Hooks-- too many opening hooks seem designed not to open the story but rather just to have a hook-y first line.
But we all know that hooks sell.
The problem is, often the hook just confuses, because it's meant not to let the reader in on what's going on, but to be clever and cute and use buzzwords, or set up some ironic contrast, or... well, hook the reader.
Too often I read first lines that are "hooks" and then the story actually starts, and that hook just serves to confuse. It doesn't lead into the opening of the scene, or set anything up beyond the hook itself.
The first time Aragon saw his future mistress, he was knee-deep in naked women. (Hook) The victory celebration was held in the Headless Pig tavern on the outskirts of town. When Aragon entered, he saw two of his friends from the regiment standing at the bar, glasses raised-- (Opening)
Now notice that there's a break in continuity-- presumably the hook event (meeting mistress) happened AFTER the opening event (Aragon entering tavern). That's not necessarily bad (the hook might be sort of a topic sentence previewing the point of the whole event. But the discordance of sequence might matter, might confuse the reader, and so that should be something you notice -- there are always tradeoffs, and a common tradeoff to starting with a hook is that you mess up the chronological sequence of the scene.
Also how would you feel if you were the reader and you read that hook (where there's "mistress" followed immediately by "naked women") and assume sensibly that "his future mistress" means the woman who is to share his bed... but it turns out the "mistress" is actually his future boss (the mistress of the estate where he becomes head gardener or something)? Would that be fun for you, or annoying? Again a tradeoff-- misdirection can work to set up a theme of deception, or it can, um, annoy the reader by being deceptive. That is, you might think about whether this is amplifying or setting up something beyond just the cleverness-- and again, what are the tradeoffs?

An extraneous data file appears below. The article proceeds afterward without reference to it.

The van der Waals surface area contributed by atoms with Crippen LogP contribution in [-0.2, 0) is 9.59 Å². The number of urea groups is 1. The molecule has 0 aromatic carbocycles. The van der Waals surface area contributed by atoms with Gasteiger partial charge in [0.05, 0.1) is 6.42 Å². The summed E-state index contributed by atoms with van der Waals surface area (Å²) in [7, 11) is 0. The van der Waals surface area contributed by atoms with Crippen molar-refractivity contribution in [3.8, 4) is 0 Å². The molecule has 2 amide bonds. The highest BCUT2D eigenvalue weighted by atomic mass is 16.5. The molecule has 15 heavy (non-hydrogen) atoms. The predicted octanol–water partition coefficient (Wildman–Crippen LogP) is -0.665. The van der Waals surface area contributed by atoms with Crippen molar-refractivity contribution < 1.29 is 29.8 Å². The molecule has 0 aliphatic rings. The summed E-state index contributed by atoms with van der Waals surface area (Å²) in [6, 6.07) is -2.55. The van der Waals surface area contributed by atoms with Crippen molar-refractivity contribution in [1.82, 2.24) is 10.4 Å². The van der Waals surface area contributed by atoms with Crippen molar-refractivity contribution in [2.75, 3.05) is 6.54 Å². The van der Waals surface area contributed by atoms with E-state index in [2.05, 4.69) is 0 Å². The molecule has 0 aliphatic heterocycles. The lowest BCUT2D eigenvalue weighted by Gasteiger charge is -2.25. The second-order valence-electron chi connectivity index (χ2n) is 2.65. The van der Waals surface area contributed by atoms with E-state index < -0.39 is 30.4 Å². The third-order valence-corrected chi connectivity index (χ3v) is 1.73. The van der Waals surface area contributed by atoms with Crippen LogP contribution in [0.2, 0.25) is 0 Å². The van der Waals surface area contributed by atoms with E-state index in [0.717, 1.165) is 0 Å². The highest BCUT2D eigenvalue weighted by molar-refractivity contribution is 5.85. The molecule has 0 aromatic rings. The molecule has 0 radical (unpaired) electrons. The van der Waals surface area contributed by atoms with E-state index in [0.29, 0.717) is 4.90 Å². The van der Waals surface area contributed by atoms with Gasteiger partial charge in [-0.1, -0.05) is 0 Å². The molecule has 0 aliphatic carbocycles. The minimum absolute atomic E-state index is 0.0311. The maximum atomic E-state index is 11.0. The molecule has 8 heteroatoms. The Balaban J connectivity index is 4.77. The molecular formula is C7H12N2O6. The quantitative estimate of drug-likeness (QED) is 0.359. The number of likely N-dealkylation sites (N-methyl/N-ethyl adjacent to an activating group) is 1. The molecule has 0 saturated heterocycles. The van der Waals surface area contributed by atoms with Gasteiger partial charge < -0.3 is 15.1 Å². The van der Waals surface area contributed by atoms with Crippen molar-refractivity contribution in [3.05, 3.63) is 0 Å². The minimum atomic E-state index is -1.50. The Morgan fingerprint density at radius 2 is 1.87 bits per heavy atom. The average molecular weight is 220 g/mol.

Another danger is that you design the opening scene NOT to introduce the protagonist, set up the situation, hint at the conflict, all that good book stuff, but to provide an "answer" to the "cute question" the hook has set up. For example, that "knee-deep in naked women" is a good phrase, but if the scene is designed mostly to get the women in the bar to take their clothes off and lie down on the floor, the hook has actually harmed the coherence of the story. The opening scene should do more than develop the hook.
I think most of us can tell when a hook is designed just as a hook, when it isn't integrated into the story. That can work for some comic stories where you want to keep the reader off-balance. It might also work for some thrillers (oddly, I keep realizing that in many ways, thrillers and comedies are similar in structure, I guess because both are meant to provoke an involuntary response). But "begin as you mean to go on" is usually a good guideline. If the rest of the story isn't provoking, dislocating, deceptive, comic, clever (and most aren't, and aren't meant to be), a hook might be false advertising.
The best hook might not be self-consciously clever, but a first paragraph that intrigues in a more subtle way. (BTW, those of you who like to write in deep POV, hooks are seldom in deep POV. They tend to be more omniscient because they are often sort of an ironic comment on the situation-- and irony tends to be omniscient.)
If you must have a hook....
I'd suggest trying to write the opening scene to set up the situation, introduce a major character, start the conflict-- the usual opening purposes. Then, once that's done well enough, then read it over and let the hook derive from the scene. What's a major device in the scene, for example? Hooks often play off some opposition or conflict or unconventional take on the situations. Like if your protagonist is quite old, but will be acting like a baby (whiny, adorable, whatever), the hook might be something about: Tom was the oldest baby in the nursery. Okay, hooks are NOT my forte, so don't expect much in that line from me. :)
Sometimes you have a great hook and just can't help but use it. Heck, I've known writers who have come up with a hook-y first line, and then written the book around it. A couple thoughts then-- write the hook. Put it away. Write the book. Go back to the hook and make the hook and the book fit together. That is, make the book work without the hook, then make it work better with the hook.
Also, the hook, if you insist on using one, has to be honed. It's actually a bit of poetry, isn't it? It's impressionist rather than expressionist. Also, a hook will usually involve (like poetry) some word play, some language-pleasure, a pun or a twist on a cliche. You can't waste a single word in a hook, so experiment with different constructions and word orders. and don't forget the connection of "hook" with music (a lot of pop songs have a hook)-- balance and rhythm have to be perfect for a hook to work.
But you know, just as you have perfect pitch or you don't, you probably can either write hooks or you can't. Don't force it. Most stories are not going to benefit from a hook opening, so first make sure that the book should have one, and then make sure you're capable of creating one. (No shame in not being able to... hook-writing is a minor talent, not a major one.)
One other thought-- hooks can sometimes be used in query letters and the synopsis, even if they don't work in the opening scene.
Just never lose sight of what really counts- the story, the characters. Don't let any aspect, especially a hook, detract from that.